The European Patent Office became a crude dictatorial monarchy under Battistelli’s reign
Summary: The European Patent Office’s mechanism of oversight is starting to work just a little because, based on a new report from Juve, Battistelli is now reluctant to make proposals that would prove unpopular among delegates
THE EPO has been profoundly divided between those who dictate/tell people what to do, usually at the behest of large corporations, and those who try to do a good job as patent examiners or judges. What large corporations desire isn’t a patent office that works for the betterment of society (or advancement of science) but an office that provides protectionism to large corporations (e.g. by means of continental lawsuits, injunctions, damages etc.), so just like in politics, there’s a battle here between the super-rich and everybody else. It’s class warfare.
Here is the translation of a Juve article by Christine/Christina Schulze (whom we mentioned here before)– one that we sought a translation of earlier this week. Some bits have been highlighted by us:
Comment: Warning Shot for EPO President Battistelli
Benoît Battistelli, President of the European Patent Office, has gone too far. It was stupid to link the structural reform of the Boards of Appeal with talk of a change of location and performance-related pay for the judges – both ideas which aroused consternation among the members of the Boards of Appeal. It was a mistake for the supervisory body of the patent office to give its President free rein. However, the representatives of the member states have now patched things up again. The Administrative Council is finally assuming responsibility for dictating the direction of reform of the Boards of Appeal.
It was logical to decide that the new framework for the reforms be drafted by a sub-committee, rather than by Battistelli. The reputation of the organisation has been damaged by the constant infighting surrounding the Office and its President. These days, the once unconditional support of the Administrative Council for the President is wearing noticeably thin. Some influential delegations are becoming increasingly concerned about the future of the Office. However, this is not to say that Battistelli’s position is insecure. The basic tenet of his reform proposals remains intact, and he is still involved in implementing the reforms, even though the framework is being decided by others.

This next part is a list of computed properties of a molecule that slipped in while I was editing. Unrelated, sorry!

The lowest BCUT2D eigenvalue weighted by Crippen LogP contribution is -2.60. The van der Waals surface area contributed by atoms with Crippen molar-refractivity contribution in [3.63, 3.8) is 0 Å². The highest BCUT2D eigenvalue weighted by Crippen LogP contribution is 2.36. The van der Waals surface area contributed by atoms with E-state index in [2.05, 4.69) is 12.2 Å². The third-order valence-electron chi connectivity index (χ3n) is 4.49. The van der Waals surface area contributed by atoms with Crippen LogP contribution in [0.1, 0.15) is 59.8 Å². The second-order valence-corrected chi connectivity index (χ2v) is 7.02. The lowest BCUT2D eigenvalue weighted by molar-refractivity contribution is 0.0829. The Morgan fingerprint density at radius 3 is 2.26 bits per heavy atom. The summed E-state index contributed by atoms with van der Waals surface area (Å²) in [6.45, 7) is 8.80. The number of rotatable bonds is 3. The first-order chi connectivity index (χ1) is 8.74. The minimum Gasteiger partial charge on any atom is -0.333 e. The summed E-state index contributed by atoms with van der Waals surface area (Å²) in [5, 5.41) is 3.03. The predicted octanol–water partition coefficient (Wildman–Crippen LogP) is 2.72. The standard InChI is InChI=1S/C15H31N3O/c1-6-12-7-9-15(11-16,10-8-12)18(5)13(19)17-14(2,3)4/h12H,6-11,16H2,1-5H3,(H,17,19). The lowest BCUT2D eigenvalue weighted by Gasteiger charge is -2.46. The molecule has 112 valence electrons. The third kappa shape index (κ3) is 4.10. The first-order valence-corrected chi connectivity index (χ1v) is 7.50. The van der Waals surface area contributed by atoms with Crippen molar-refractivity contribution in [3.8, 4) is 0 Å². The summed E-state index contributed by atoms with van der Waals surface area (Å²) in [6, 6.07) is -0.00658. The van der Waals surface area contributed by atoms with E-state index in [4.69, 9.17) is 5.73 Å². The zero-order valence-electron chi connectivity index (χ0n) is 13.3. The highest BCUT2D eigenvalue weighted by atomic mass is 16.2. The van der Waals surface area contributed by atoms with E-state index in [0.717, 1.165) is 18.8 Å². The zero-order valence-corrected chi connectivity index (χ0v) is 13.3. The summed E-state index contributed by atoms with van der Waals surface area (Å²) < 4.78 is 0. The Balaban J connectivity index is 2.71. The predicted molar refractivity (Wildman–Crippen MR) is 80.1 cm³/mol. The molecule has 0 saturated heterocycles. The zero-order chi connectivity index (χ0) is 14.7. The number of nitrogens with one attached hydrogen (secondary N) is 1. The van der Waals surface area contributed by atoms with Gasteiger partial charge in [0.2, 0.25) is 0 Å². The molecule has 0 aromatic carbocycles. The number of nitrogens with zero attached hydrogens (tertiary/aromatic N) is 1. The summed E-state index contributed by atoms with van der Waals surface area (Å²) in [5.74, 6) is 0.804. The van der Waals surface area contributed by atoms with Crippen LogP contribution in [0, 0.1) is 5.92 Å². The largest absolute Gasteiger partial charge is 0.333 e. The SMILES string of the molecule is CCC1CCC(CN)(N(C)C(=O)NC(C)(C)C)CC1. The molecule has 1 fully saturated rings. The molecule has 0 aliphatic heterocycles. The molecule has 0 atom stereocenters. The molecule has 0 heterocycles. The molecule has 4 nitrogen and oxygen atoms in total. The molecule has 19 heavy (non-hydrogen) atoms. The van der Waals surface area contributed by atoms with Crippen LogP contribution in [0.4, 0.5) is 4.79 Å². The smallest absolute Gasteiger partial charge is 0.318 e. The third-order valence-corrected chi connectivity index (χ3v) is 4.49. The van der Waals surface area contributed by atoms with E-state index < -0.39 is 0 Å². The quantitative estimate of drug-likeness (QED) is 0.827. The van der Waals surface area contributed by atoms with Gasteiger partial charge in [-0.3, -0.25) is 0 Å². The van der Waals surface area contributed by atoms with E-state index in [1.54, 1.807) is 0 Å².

Battistelli ought to learn a lesson from the Administrative Council’s intervention in the structural reforms. The 38 member states are serious in their demand for social peace to be restored in the Office. The public spat between sections of the staff and the management is disrupting the office. Battistelli has had to backpedal on the thorny questions of the location of the legal branch and the performance-dependent remuneration of the judges. He underestimated the unnecessary upset among the members of the Boards of Appeal. The President must finally attempt a consensus-based approach to social dialogue. A first step would be to set up an independent disciplinary procedure against the member of the Board of Appeal who was suspended by the EPO President. (Christine Schulze)
The article from Schulze is pretty fair and decent. It shows that Battistelli increasingly finds himself unable to just impose — blindly — everything he wishes to (or his corporate masters ask him to). Several months ago we mentioned how Battistelli and Roland Grossenbacher possibly (assuming they are the “two Alpha males”) pushed Alison Brimelow (former EPO President) out and now, in light of yesterday’s tweet from the EPO’s official Twitter account, we cannot help wondering if Grossenbacher and Battistelli are rubbing each other’s backs. As we noted here before, there was a demonstration held in Bern, in front of the Swiss Patent Office – home of Mr. Grossenbacher. People don’t like him and don’t trust him. He is viewed as an ally of Battistelli. We alluded to this before. Right now, says yesterday’s anonymous comment, “what drives [Battistelli] is a world-wide consensus amongst the chiefs of the multi-national corporate community” (euphemism for plutocrats).
Here is the comment in full:
Is BB’s [Battistelli] string puller in Paris, Brussels or Washington DC is the question? Wrong question, I suggest.